Rise of the Femme Fatale in Hollywood


"Femme fatale" is French for "deadly woman," and that is exactly what these ladies are. They use their charm and wit to seduce men and use them to get what they want. The most famous and ancient examples of femme fatales are perhaps Aphrodite and Cleopatra. Aphrodite, the beautiful Greek goddess of love, is the ultimate seductress. In the myth of the Judgment of Paris, three goddesses, Hera, Athena, and Aphrodite, battle for the golden apple. They choose Greek Paris as their judge. Aphrodite knows exactly what a man wants, and she promises Paris the love of the most beautifulwoman on Earth, Helen of Troy. Aphrodite gets her golden apple, and she can't be bothered by the fact that Helen's love for Paris eventually causes the Trojan War.

Cleopatra, on the other hand, was not particularly beautiful, but she was exceptionally intelligent and alluring. A gifted linguist, Cleopatra was able to speak at least eight languages. She was married to her brother by Egyptian custom, but she betrayed him and became the mistress of Caesar. She got herself delivered to Caesar's palace wrapped up in a carpet and then followed Caesar to Rome and bore his child. After Caesar was murdered, Cleopatra returned to Egypt and lured Marc Anthony into her web in order to get back her power over the Egyptian throne.

These two femme fatales were depicted in numerous movies, but Hollywood eventually generated its own femme fatales. These ladies were especially under the spotlight in the film noir style of the 1940s and 1950s. In these black-and-white film noir (literally "dark film" from the subject matter as well as heavy shadows) movies there was a central male character trying to solve a mystery, and there was a femme fatale that this central figure often fell for. The femme fatale acted vulnerable, but she ended up manipulating the central figure as she desired. In these movies the scenes were always dark and rainy, you almost never saw the sunlight, but you saw a lot of big cars, men wearing hats and trench coats, and women with long cigarettes.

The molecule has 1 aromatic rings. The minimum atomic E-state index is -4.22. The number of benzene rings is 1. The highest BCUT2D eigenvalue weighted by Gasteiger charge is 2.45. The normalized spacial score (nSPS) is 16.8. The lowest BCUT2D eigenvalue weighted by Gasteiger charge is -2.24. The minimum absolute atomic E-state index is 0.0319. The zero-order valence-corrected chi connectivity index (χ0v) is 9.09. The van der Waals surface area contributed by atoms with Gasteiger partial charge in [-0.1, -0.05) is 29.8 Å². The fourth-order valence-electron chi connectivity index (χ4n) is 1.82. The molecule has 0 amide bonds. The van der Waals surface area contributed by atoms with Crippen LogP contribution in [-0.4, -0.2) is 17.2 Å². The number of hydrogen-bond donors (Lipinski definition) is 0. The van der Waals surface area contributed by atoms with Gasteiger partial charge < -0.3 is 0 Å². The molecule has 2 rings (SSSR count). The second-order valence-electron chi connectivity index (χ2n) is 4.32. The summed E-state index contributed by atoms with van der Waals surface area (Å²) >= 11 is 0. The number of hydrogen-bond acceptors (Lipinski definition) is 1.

But why was the femme fatale such an important figure after World War II? During WWII, most young men were away at war, so the women started working in the factories, building planes and producing ammunition for the war. They became the secret heroes of the war, and gained power and independence in the society. This change of balance in power gave rise to the recurring femme fatale figure in film noir as a way to sexualize, control, and demonize their new strength. Gilda, portrayed by Rita Hayworth in 1946, was later called "the ultimate femme fatale." The scene where she sings "Put the Blame on Mame" in a strapless black satin dress while slowly taking off her elbow-length gloves was a sensation at the time, and men were awestruck at her presence.

There were, of course, much more recent examples of femme fatales in Hollywood. The infamous character portrayed by Sharon Stone in Basic Instinct was able to seduce her way out of a murder charge. The character named Marla Singer from Fight Club, portrayed by Helena Bonham-Carter, was another infamous femme fatale who rarely let go of her cigarette. And Sin City featured a number of powerful, beautiful, and manipulative femme fatales. These last two movies were, in fact, considered neo-noir, since they had the essentials of film noir such as voice-over narration, a gloomy atmosphere, and femme fatales that slyly manipulated the male leads.